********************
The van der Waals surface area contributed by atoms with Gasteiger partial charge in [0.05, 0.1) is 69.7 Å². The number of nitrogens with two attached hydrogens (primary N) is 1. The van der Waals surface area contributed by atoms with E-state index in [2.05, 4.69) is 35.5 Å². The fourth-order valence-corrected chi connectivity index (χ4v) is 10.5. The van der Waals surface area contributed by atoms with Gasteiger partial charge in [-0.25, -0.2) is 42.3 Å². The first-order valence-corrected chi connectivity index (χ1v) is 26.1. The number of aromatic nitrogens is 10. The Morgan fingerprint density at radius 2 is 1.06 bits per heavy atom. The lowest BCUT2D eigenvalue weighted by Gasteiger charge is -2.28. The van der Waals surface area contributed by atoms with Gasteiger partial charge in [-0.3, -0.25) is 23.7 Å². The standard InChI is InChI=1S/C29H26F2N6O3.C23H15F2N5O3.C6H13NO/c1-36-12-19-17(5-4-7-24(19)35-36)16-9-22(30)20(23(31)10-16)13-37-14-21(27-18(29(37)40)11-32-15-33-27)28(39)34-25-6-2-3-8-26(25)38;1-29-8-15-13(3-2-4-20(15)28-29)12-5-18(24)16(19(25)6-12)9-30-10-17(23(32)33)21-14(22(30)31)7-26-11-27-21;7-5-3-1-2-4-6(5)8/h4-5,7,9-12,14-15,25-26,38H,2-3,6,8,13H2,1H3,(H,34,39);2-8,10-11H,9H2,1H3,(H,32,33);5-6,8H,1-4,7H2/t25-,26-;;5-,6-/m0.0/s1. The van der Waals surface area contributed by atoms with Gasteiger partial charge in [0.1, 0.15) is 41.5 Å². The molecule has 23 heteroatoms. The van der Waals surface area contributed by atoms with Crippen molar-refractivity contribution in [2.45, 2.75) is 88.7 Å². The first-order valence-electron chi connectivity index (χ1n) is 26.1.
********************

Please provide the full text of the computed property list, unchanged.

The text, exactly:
The van der Waals surface area contributed by atoms with Gasteiger partial charge in [0.05, 0.1) is 69.7 Å². The number of nitrogens with two attached hydrogens (primary N) is 1. The van der Waals surface area contributed by atoms with E-state index in [2.05, 4.69) is 35.5 Å². The fourth-order valence-corrected chi connectivity index (χ4v) is 10.5. The van der Waals surface area contributed by atoms with Gasteiger partial charge in [-0.25, -0.2) is 42.3 Å². The first-order valence-corrected chi connectivity index (χ1v) is 26.1. The number of aromatic nitrogens is 10. The Morgan fingerprint density at radius 2 is 1.06 bits per heavy atom. The lowest BCUT2D eigenvalue weighted by Gasteiger charge is -2.28. The van der Waals surface area contributed by atoms with Gasteiger partial charge in [-0.3, -0.25) is 23.7 Å². The standard InChI is InChI=1S/C29H26F2N6O3.C23H15F2N5O3.C6H13NO/c1-36-12-19-17(5-4-7-24(19)35-36)16-9-22(30)20(23(31)10-16)13-37-14-21(27-18(29(37)40)11-32-15-33-27)28(39)34-25-6-2-3-8-26(25)38;1-29-8-15-13(3-2-4-20(15)28-29)12-5-18(24)16(19(25)6-12)9-30-10-17(23(32)33)21-14(22(30)31)7-26-11-27-21;7-5-3-1-2-4-6(5)8/h4-5,7,9-12,14-15,25-26,38H,2-3,6,8,13H2,1H3,(H,34,39);2-8,10-11H,9H2,1H3,(H,32,33);5-6,8H,1-4,7H2/t25-,26-;;5-,6-/m0.0/s1. The van der Waals surface area contributed by atoms with Gasteiger partial charge in [0.1, 0.15) is 41.5 Å². The molecule has 23 heteroatoms. The van der Waals surface area contributed by atoms with Crippen molar-refractivity contribution in [2.45, 2.75) is 88.7 Å². The first-order valence-electron chi connectivity index (χ1n) is 26.1.